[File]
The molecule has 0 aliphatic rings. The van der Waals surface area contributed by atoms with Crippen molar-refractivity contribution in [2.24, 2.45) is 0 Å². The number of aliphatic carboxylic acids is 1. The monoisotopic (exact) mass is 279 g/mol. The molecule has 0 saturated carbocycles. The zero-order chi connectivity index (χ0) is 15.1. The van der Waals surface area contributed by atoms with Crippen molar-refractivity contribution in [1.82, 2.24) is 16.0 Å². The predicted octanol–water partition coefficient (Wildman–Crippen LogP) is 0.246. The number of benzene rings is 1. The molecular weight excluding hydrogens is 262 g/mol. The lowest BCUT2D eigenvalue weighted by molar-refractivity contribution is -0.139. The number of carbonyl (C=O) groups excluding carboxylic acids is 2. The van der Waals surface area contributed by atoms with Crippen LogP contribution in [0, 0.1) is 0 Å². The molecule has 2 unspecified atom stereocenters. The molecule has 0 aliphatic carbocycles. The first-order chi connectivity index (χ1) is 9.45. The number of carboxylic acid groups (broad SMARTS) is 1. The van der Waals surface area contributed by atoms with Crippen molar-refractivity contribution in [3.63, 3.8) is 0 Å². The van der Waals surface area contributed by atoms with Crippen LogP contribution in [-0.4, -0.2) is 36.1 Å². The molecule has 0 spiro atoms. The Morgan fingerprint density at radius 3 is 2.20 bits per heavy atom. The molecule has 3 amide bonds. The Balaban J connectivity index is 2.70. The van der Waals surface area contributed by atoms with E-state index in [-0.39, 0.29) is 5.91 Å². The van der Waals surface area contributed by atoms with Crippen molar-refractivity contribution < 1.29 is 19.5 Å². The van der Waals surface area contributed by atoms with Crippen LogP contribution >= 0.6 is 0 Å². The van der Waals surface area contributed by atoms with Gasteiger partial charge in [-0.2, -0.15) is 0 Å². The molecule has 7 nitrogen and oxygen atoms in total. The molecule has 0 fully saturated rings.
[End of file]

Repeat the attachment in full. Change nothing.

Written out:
The molecule has 0 aliphatic rings. The van der Waals surface area contributed by atoms with Crippen molar-refractivity contribution in [2.24, 2.45) is 0 Å². The number of aliphatic carboxylic acids is 1. The monoisotopic (exact) mass is 279 g/mol. The molecule has 0 saturated carbocycles. The zero-order chi connectivity index (χ0) is 15.1. The van der Waals surface area contributed by atoms with Crippen molar-refractivity contribution in [1.82, 2.24) is 16.0 Å². The predicted octanol–water partition coefficient (Wildman–Crippen LogP) is 0.246. The number of benzene rings is 1. The molecular weight excluding hydrogens is 262 g/mol. The lowest BCUT2D eigenvalue weighted by molar-refractivity contribution is -0.139. The number of carbonyl (C=O) groups excluding carboxylic acids is 2. The van der Waals surface area contributed by atoms with Crippen LogP contribution in [0, 0.1) is 0 Å². The molecule has 2 unspecified atom stereocenters. The molecule has 0 aliphatic carbocycles. The first-order chi connectivity index (χ1) is 9.45. The number of carboxylic acid groups (broad SMARTS) is 1. The van der Waals surface area contributed by atoms with Crippen molar-refractivity contribution in [3.63, 3.8) is 0 Å². The van der Waals surface area contributed by atoms with Crippen LogP contribution in [-0.4, -0.2) is 36.1 Å². The molecule has 0 spiro atoms. The Morgan fingerprint density at radius 3 is 2.20 bits per heavy atom. The molecule has 3 amide bonds. The Balaban J connectivity index is 2.70. The van der Waals surface area contributed by atoms with E-state index in [-0.39, 0.29) is 5.91 Å². The van der Waals surface area contributed by atoms with Crippen molar-refractivity contribution < 1.29 is 19.5 Å². The van der Waals surface area contributed by atoms with Crippen LogP contribution >= 0.6 is 0 Å². The van der Waals surface area contributed by atoms with Gasteiger partial charge in [-0.2, -0.15) is 0 Å². The molecule has 7 nitrogen and oxygen atoms in total. The molecule has 0 fully saturated rings.